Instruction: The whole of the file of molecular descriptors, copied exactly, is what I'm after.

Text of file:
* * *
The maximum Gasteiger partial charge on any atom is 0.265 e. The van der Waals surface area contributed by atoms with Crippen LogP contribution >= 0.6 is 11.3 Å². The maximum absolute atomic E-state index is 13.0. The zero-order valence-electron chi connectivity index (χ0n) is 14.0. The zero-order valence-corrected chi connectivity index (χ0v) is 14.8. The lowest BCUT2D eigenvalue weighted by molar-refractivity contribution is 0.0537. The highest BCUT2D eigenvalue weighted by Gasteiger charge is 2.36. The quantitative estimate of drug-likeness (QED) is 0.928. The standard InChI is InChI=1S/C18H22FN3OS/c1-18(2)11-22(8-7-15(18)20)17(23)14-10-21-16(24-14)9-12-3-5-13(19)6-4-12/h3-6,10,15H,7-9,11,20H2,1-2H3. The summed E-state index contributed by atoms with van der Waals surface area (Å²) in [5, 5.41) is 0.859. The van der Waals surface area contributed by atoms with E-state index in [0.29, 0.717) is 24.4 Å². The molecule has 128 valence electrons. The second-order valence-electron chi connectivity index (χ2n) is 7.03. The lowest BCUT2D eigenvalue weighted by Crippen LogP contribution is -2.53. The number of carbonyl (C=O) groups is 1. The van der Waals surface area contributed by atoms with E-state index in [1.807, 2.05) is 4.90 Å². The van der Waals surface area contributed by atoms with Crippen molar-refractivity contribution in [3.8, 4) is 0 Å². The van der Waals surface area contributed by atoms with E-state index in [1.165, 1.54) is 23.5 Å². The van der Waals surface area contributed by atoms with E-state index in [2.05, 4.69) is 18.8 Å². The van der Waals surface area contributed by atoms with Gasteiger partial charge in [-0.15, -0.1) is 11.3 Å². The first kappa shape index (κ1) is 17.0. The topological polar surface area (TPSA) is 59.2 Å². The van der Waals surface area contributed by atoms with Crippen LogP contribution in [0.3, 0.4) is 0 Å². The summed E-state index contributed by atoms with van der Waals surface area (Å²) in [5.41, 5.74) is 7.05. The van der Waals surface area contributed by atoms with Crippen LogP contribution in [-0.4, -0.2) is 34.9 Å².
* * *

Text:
The maximum Gasteiger partial charge on any atom is 0.265 e. The van der Waals surface area contributed by atoms with Crippen LogP contribution >= 0.6 is 11.3 Å². The maximum absolute atomic E-state index is 13.0. The zero-order valence-electron chi connectivity index (χ0n) is 14.0. The zero-order valence-corrected chi connectivity index (χ0v) is 14.8. The lowest BCUT2D eigenvalue weighted by molar-refractivity contribution is 0.0537. The highest BCUT2D eigenvalue weighted by Gasteiger charge is 2.36. The quantitative estimate of drug-likeness (QED) is 0.928. The standard InChI is InChI=1S/C18H22FN3OS/c1-18(2)11-22(8-7-15(18)20)17(23)14-10-21-16(24-14)9-12-3-5-13(19)6-4-12/h3-6,10,15H,7-9,11,20H2,1-2H3. The summed E-state index contributed by atoms with van der Waals surface area (Å²) in [5, 5.41) is 0.859. The van der Waals surface area contributed by atoms with E-state index in [0.29, 0.717) is 24.4 Å². The molecule has 128 valence electrons. The second-order valence-electron chi connectivity index (χ2n) is 7.03. The lowest BCUT2D eigenvalue weighted by Crippen LogP contribution is -2.53. The number of carbonyl (C=O) groups is 1. The van der Waals surface area contributed by atoms with E-state index in [1.807, 2.05) is 4.90 Å². The van der Waals surface area contributed by atoms with Crippen molar-refractivity contribution in [3.8, 4) is 0 Å². The van der Waals surface area contributed by atoms with E-state index in [1.165, 1.54) is 23.5 Å². The van der Waals surface area contributed by atoms with E-state index in [2.05, 4.69) is 18.8 Å². The van der Waals surface area contributed by atoms with Gasteiger partial charge in [-0.15, -0.1) is 11.3 Å². The first kappa shape index (κ1) is 17.0. The topological polar surface area (TPSA) is 59.2 Å². The van der Waals surface area contributed by atoms with Crippen LogP contribution in [0.3, 0.4) is 0 Å². The summed E-state index contributed by atoms with van der Waals surface area (Å²) in [5.41, 5.74) is 7.05. The van der Waals surface area contributed by atoms with Crippen LogP contribution in [-0.4, -0.2) is 34.9 Å².